Our tickets indicated that we’d need to enter at the gate on the opposite side of the stadium, which I suspect was to diminish the chance for conflicts between Kansas and Arkansas fans in close proximity. I am unsure of how often fan-on-fan incidents like that happen at middle-tier bowl games, especially when one fanbase is really just happy to be there like we were, but I understand the impetus, as that potential is more realistic in a neutral site bowl game like this compared to the typical regular season contest with designated home and away fans. This made me realize how little experience I’ve had with neutral site sporting events. Not since the 2005 Fort Worth Bowl had I shared equal space in a stadium with an opponent like that.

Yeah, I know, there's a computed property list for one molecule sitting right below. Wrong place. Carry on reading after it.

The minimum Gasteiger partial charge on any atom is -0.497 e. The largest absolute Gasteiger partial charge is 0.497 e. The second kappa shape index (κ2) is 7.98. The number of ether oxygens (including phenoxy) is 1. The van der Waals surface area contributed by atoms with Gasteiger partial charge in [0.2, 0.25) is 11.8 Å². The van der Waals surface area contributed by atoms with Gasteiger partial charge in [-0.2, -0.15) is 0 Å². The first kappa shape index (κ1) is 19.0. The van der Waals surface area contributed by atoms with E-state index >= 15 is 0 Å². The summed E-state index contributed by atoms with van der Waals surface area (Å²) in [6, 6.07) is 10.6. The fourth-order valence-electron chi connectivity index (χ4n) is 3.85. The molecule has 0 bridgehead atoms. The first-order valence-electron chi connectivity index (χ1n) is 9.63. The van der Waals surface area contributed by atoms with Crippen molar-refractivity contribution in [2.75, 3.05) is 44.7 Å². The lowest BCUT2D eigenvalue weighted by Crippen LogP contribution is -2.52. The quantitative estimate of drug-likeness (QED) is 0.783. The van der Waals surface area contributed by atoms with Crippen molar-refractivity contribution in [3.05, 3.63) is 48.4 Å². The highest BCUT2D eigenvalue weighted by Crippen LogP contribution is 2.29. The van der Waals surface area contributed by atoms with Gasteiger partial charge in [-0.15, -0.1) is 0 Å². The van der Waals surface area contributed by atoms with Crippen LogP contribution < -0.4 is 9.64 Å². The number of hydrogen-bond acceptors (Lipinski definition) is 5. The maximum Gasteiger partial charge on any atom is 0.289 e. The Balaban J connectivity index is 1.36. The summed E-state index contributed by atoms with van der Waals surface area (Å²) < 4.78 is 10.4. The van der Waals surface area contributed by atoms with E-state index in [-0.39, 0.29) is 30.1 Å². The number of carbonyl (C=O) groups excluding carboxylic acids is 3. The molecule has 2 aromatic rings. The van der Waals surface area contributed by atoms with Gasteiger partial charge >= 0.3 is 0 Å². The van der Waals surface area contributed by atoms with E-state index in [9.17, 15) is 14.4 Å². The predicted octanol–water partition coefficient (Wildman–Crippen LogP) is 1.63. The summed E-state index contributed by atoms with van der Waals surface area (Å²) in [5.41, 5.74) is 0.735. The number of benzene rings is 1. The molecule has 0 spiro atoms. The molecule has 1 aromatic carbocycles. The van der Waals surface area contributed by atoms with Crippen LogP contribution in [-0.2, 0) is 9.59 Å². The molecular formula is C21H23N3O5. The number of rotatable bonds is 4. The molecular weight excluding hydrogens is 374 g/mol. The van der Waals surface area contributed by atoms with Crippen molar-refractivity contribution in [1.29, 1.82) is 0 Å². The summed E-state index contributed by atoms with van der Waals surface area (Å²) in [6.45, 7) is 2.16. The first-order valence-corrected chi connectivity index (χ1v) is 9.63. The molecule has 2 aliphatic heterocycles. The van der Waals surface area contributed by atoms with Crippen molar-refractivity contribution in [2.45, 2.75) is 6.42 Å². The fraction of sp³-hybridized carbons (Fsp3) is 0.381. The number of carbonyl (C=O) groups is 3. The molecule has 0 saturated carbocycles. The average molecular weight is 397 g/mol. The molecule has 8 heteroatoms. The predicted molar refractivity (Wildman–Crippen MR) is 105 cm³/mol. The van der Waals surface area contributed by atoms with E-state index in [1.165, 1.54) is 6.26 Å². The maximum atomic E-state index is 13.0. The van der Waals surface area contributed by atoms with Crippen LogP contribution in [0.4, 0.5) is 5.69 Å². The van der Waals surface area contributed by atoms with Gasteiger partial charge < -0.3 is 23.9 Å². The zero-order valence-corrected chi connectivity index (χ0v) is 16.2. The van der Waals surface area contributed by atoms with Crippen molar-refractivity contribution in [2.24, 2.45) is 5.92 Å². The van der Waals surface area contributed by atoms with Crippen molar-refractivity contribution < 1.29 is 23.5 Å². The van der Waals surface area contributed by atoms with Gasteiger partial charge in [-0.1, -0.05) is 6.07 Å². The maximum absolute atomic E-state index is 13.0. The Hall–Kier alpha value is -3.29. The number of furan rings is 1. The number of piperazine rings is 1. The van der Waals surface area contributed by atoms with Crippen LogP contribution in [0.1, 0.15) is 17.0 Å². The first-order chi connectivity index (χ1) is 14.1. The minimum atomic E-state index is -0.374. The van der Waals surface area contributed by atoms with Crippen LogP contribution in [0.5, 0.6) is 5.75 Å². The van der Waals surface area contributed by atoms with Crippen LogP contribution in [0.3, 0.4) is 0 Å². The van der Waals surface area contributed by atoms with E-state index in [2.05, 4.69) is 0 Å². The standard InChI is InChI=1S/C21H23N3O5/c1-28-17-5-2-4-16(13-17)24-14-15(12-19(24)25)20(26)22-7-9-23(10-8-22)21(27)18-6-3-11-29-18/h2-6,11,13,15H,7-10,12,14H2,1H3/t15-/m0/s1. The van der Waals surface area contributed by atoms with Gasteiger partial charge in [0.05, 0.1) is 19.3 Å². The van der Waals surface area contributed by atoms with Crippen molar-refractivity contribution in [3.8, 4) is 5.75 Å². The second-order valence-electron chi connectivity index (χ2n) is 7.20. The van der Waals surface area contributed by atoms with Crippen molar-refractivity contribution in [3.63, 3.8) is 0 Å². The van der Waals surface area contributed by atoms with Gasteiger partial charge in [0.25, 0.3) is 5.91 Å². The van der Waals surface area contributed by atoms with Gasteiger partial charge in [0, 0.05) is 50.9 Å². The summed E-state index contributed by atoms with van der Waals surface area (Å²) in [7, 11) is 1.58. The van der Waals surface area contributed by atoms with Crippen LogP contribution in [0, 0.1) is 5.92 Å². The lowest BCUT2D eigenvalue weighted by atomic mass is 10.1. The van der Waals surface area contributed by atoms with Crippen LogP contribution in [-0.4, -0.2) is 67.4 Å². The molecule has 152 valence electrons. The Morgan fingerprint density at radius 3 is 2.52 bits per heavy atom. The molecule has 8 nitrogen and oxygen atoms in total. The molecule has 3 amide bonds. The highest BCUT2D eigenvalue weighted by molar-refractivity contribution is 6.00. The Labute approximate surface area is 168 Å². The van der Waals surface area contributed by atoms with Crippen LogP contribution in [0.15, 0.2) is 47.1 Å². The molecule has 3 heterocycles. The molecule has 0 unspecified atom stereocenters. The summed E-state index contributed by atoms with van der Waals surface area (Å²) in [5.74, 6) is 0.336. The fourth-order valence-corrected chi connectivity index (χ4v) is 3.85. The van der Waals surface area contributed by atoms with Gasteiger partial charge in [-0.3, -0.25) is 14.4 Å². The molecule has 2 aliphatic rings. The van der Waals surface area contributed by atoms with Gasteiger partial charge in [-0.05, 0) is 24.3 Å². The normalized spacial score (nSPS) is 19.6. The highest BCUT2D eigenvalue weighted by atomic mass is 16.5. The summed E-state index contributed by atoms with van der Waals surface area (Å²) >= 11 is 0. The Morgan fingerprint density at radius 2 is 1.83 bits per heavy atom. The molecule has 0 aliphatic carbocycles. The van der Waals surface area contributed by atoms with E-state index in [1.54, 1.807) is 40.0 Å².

KU fans tend to travel well. I experienced this up close at the 2013 Battle 4 Atlantis basketball tournament, when our presence dominated the tiny ballroom arenas of that resort hotel, taking up something like two-thirds to three-quarters of the seating each night, leaving our opponents with a corner to themselves (which I kind of envied because they looked to be enjoying themselves as underdogs while we as favorites chewed at our nails whenever anything went wrong). I couldn’t know for sure until we got to our seats, but it felt like we had about equal representation based on the crowds at each gate. I’m not used to being so up-front with other teams’ fans and cultures, and Arkansas’ culture is so far off of ours. I recognized that feeling when I first heard a mass of them doing the “Pig Sooie” chant in unison and it was cemented when I passed in front of the cart with the live hog they keep as one of their mascots. I counted five, for the record: There was first the live hog, then a normal-sized anthropomorphic male costumed hog, a female companion hog wearing a dress and a bow, a child hog similar to our Baby Jay, and a huge inflatable hog. That’s just so many mascots. Compare that to my graduate school, which didn’t officially have a mascot at all, only a ‘Spirit Leader’ in Aztec regalia which made him the subject of recurring student government votes about whether to keep him around.